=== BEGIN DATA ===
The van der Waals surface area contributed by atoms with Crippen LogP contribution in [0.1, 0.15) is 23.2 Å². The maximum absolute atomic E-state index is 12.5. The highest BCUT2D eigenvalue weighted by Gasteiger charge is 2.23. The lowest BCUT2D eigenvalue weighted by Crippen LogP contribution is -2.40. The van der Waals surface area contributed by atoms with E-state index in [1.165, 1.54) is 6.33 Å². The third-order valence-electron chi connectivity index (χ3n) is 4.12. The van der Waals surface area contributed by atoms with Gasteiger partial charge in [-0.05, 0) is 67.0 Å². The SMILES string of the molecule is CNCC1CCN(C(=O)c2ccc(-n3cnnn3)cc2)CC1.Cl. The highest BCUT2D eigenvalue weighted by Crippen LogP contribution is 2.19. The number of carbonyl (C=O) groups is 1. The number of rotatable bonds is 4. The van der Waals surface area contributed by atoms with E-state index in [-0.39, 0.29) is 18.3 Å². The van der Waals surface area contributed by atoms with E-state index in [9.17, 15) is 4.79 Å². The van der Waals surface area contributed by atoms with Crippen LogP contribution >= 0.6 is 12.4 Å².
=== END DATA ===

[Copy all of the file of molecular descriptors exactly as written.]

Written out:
The van der Waals surface area contributed by atoms with Crippen LogP contribution in [0.1, 0.15) is 23.2 Å². The maximum absolute atomic E-state index is 12.5. The highest BCUT2D eigenvalue weighted by Gasteiger charge is 2.23. The lowest BCUT2D eigenvalue weighted by Crippen LogP contribution is -2.40. The van der Waals surface area contributed by atoms with E-state index in [1.165, 1.54) is 6.33 Å². The third-order valence-electron chi connectivity index (χ3n) is 4.12. The van der Waals surface area contributed by atoms with Gasteiger partial charge in [-0.05, 0) is 67.0 Å². The SMILES string of the molecule is CNCC1CCN(C(=O)c2ccc(-n3cnnn3)cc2)CC1.Cl. The highest BCUT2D eigenvalue weighted by Crippen LogP contribution is 2.19. The number of carbonyl (C=O) groups is 1. The number of rotatable bonds is 4. The van der Waals surface area contributed by atoms with E-state index in [-0.39, 0.29) is 18.3 Å². The van der Waals surface area contributed by atoms with E-state index in [9.17, 15) is 4.79 Å². The van der Waals surface area contributed by atoms with Crippen LogP contribution >= 0.6 is 12.4 Å².